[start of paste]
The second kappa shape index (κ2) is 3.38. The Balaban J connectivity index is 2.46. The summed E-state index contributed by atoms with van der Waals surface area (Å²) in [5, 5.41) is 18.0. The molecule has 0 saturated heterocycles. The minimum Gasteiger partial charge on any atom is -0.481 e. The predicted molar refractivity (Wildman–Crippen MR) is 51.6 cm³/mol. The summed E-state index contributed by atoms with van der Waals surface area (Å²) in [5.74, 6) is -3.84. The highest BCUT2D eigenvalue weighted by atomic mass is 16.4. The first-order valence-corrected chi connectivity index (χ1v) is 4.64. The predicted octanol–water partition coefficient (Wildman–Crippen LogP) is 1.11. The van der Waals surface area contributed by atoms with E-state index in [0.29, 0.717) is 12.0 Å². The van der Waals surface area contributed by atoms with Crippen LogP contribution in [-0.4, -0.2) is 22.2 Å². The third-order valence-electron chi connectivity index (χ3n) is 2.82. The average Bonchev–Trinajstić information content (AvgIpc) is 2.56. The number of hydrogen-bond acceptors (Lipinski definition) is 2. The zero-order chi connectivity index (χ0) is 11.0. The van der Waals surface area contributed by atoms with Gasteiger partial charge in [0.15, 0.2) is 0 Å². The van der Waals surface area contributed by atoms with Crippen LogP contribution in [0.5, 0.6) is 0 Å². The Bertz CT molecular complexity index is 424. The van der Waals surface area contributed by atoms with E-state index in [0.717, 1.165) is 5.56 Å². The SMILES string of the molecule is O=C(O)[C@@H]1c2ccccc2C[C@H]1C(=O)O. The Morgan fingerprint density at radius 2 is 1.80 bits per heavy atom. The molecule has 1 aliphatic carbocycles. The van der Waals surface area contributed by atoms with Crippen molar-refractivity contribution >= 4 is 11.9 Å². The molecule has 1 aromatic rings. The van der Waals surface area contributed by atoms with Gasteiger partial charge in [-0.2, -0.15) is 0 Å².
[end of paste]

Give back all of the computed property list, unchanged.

The second kappa shape index (κ2) is 3.38. The Balaban J connectivity index is 2.46. The summed E-state index contributed by atoms with van der Waals surface area (Å²) in [5, 5.41) is 18.0. The molecule has 0 saturated heterocycles. The minimum Gasteiger partial charge on any atom is -0.481 e. The predicted molar refractivity (Wildman–Crippen MR) is 51.6 cm³/mol. The summed E-state index contributed by atoms with van der Waals surface area (Å²) in [5.74, 6) is -3.84. The highest BCUT2D eigenvalue weighted by atomic mass is 16.4. The first-order valence-corrected chi connectivity index (χ1v) is 4.64. The predicted octanol–water partition coefficient (Wildman–Crippen LogP) is 1.11. The van der Waals surface area contributed by atoms with E-state index in [0.29, 0.717) is 12.0 Å². The van der Waals surface area contributed by atoms with Crippen LogP contribution in [-0.4, -0.2) is 22.2 Å². The third-order valence-electron chi connectivity index (χ3n) is 2.82. The average Bonchev–Trinajstić information content (AvgIpc) is 2.56. The number of hydrogen-bond acceptors (Lipinski definition) is 2. The zero-order chi connectivity index (χ0) is 11.0. The van der Waals surface area contributed by atoms with Gasteiger partial charge in [0.15, 0.2) is 0 Å². The van der Waals surface area contributed by atoms with Crippen LogP contribution in [0.5, 0.6) is 0 Å². The Bertz CT molecular complexity index is 424. The van der Waals surface area contributed by atoms with E-state index in [0.717, 1.165) is 5.56 Å². The SMILES string of the molecule is O=C(O)[C@@H]1c2ccccc2C[C@H]1C(=O)O. The Morgan fingerprint density at radius 2 is 1.80 bits per heavy atom. The molecule has 1 aliphatic carbocycles. The van der Waals surface area contributed by atoms with Crippen molar-refractivity contribution >= 4 is 11.9 Å². The molecule has 1 aromatic rings. The van der Waals surface area contributed by atoms with Gasteiger partial charge in [-0.2, -0.15) is 0 Å².